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Forever passing on ancient secrets of strategy

by Donald Richie

The Art of War: Sun Zi’s Military Methods, foreword by Arthur Waldron. New York: Columbia University Press, 208 pp., with frontispiece, 2007, $19.95 (cloth)

Here is a new translation of the sixth-century-B.C. Chinese military manual that has been long seen as the definitive work on strategies and tactics. It is said to have influenced the better decisions of Napoleon and played its part in the planning of the much later Operation Desert Storm.

Mao Zedong devoted an approving citation and Gen. Douglas MacArthur claimed that some of his inspiration came from it. Even now the General Staff College of the U.S. Department of the Army mentions the work by name and advises that it be available at staff libraries.

The work has permeated other less bellicose quarters of the culture. Football coaches have used it to inform players. It is said to have inspired Brazil and Portugal (separately) in the 2002 and 2006 FIFA World Cup Games. Cricket coaches have handed out copies.

Its influence has also slopped over into corporate culture. Many are the business manuals following its model and applying its lessons to company strategy and office politics — particularly in Japan where the book has been required reading for key execs.

In addition, Sun Zi gets a mention in the 2002 James Bond film “Die Another Day”; in the 1987 “Wall Street” Michael Douglas reads him; in the 1999 “Ghost Dog” Forest Whitaker quotes him; and he is often praised by Tony Soprano in the TV series. His appearances in video games, manga and anime are beyond count.

There are numerous translations (the first, into French, in 1782) and more than 30 annotated editions, which must be something of a record for any BCE book except for the first half of the “Bible.” And here now is the latest edition and what authorities are calling the finest.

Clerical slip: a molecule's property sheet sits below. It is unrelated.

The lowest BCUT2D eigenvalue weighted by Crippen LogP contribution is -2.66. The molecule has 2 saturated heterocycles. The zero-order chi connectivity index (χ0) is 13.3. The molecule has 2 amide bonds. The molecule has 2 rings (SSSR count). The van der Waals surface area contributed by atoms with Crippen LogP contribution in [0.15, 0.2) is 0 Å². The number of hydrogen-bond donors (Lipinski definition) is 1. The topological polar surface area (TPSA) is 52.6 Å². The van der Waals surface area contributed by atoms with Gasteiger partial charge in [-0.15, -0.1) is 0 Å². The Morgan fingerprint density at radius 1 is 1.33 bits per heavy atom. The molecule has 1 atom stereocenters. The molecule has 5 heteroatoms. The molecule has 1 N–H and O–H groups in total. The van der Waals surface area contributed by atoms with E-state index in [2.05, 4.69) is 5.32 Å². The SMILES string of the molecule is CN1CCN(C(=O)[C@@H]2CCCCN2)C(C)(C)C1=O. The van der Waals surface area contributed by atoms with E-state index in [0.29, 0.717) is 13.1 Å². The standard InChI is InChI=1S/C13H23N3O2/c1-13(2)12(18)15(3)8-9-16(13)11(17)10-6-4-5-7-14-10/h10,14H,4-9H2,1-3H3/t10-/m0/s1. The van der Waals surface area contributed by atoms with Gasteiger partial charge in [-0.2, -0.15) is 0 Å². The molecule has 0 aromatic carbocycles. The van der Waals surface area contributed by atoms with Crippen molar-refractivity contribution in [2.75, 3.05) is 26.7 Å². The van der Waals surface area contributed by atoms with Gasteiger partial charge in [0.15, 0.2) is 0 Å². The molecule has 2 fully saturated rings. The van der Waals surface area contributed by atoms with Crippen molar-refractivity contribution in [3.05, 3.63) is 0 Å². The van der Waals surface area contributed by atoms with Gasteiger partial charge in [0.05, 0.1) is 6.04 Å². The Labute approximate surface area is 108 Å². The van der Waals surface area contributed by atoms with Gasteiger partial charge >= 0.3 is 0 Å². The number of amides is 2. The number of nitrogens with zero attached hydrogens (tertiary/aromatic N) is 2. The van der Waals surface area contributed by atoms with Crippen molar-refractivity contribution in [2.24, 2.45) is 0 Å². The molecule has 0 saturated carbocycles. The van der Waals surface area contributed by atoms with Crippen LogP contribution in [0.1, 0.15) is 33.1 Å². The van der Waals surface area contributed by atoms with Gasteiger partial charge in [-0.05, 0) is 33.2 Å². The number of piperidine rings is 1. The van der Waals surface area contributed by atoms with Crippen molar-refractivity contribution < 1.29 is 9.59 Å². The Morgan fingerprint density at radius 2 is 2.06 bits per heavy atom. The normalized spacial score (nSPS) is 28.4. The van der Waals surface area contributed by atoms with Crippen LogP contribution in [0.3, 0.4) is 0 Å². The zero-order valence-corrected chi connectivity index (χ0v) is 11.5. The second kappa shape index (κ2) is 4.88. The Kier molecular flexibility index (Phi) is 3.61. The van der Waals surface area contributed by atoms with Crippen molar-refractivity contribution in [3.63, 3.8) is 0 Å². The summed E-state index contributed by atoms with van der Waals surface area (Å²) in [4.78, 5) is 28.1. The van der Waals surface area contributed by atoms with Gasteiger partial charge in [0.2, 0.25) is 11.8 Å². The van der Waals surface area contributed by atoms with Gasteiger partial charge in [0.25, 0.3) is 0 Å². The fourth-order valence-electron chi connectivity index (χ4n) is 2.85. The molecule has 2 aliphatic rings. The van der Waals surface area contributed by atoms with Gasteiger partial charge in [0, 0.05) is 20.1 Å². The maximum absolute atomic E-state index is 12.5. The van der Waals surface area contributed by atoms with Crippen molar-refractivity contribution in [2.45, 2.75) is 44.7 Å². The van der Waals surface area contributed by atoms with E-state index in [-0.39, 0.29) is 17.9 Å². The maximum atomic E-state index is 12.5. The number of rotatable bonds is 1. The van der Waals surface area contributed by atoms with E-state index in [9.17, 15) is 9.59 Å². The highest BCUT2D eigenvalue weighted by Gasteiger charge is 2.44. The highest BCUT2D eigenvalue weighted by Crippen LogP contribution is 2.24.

It has been named elegant and brilliant and comes with a full complement of scholarly additions, including an essay on the principles of translation, a guide to pronunciation, lists of key terms and abbreviations, a full precis, copious notes and a complete bibliography (but not the trivia mentioned in the paragraphs above this one. That was found in our upturned cornucopia, the Internet).

One of the well-realized aims of Victor H. Mair is to return the text its dignity. It has been so popularized, so colloquialized, that Sun Zi’s laconic dicta have been turned into fortune-cookie inserts. Now, however, the original flavor is felt. Take Mair’s new translation of the best known of these terse formulae.

“He who knows his opponent and knows himself will not be imperiled in a hundred battles. He who knows not his opponent but knows himself will win one and lose one. He who knows neither his opponent nor himself will surely be imperiled in every battle.”

Lean, clear, all fustian removed, the work is revealed not as military talisman nor as a well of arcane expectations, but rather as a historical product — one quite ready to hold its own when compared with later military authorities such as Niccolo Machiavelli and Carl von Clausewitz.